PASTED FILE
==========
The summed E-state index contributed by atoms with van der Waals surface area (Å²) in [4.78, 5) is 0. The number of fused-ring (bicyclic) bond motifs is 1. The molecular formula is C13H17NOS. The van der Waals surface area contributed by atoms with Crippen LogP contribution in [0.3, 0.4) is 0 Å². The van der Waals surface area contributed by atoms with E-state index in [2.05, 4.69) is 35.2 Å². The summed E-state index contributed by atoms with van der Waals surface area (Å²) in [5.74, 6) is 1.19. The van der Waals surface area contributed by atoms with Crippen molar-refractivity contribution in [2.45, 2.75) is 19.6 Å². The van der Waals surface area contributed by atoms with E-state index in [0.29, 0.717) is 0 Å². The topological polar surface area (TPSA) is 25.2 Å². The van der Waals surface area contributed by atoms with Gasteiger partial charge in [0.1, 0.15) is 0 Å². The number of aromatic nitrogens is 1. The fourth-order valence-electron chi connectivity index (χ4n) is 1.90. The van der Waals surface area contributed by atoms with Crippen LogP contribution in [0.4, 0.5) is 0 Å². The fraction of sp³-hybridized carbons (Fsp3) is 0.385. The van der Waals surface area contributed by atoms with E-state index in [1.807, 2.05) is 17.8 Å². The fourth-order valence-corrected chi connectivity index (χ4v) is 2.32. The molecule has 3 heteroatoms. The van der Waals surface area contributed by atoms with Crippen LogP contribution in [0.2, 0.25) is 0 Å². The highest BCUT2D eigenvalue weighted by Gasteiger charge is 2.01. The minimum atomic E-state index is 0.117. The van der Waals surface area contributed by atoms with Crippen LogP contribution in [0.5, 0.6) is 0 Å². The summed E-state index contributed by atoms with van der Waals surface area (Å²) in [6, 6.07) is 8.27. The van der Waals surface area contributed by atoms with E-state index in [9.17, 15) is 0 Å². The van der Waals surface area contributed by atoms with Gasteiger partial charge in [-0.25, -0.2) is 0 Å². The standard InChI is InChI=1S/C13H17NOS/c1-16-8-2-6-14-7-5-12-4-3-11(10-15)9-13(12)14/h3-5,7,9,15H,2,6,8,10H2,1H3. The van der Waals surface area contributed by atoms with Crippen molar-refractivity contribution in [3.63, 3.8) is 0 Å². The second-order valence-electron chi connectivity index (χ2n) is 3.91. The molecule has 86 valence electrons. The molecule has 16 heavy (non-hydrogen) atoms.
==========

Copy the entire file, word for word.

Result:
The summed E-state index contributed by atoms with van der Waals surface area (Å²) in [4.78, 5) is 0. The number of fused-ring (bicyclic) bond motifs is 1. The molecular formula is C13H17NOS. The van der Waals surface area contributed by atoms with Crippen LogP contribution in [0.3, 0.4) is 0 Å². The van der Waals surface area contributed by atoms with E-state index in [2.05, 4.69) is 35.2 Å². The summed E-state index contributed by atoms with van der Waals surface area (Å²) in [5.74, 6) is 1.19. The van der Waals surface area contributed by atoms with Crippen molar-refractivity contribution in [2.45, 2.75) is 19.6 Å². The van der Waals surface area contributed by atoms with E-state index in [0.29, 0.717) is 0 Å². The topological polar surface area (TPSA) is 25.2 Å². The van der Waals surface area contributed by atoms with Gasteiger partial charge in [0.1, 0.15) is 0 Å². The number of aromatic nitrogens is 1. The fourth-order valence-electron chi connectivity index (χ4n) is 1.90. The van der Waals surface area contributed by atoms with Crippen LogP contribution in [0.4, 0.5) is 0 Å². The fraction of sp³-hybridized carbons (Fsp3) is 0.385. The van der Waals surface area contributed by atoms with E-state index in [1.807, 2.05) is 17.8 Å². The fourth-order valence-corrected chi connectivity index (χ4v) is 2.32. The molecule has 3 heteroatoms. The van der Waals surface area contributed by atoms with Crippen LogP contribution in [0.2, 0.25) is 0 Å². The highest BCUT2D eigenvalue weighted by Gasteiger charge is 2.01. The minimum atomic E-state index is 0.117. The van der Waals surface area contributed by atoms with Crippen LogP contribution in [0.5, 0.6) is 0 Å². The summed E-state index contributed by atoms with van der Waals surface area (Å²) in [6, 6.07) is 8.27. The van der Waals surface area contributed by atoms with E-state index in [9.17, 15) is 0 Å². The van der Waals surface area contributed by atoms with Gasteiger partial charge in [-0.25, -0.2) is 0 Å². The standard InChI is InChI=1S/C13H17NOS/c1-16-8-2-6-14-7-5-12-4-3-11(10-15)9-13(12)14/h3-5,7,9,15H,2,6,8,10H2,1H3. The van der Waals surface area contributed by atoms with Crippen molar-refractivity contribution in [3.63, 3.8) is 0 Å². The second-order valence-electron chi connectivity index (χ2n) is 3.91. The molecule has 86 valence electrons. The molecule has 16 heavy (non-hydrogen) atoms.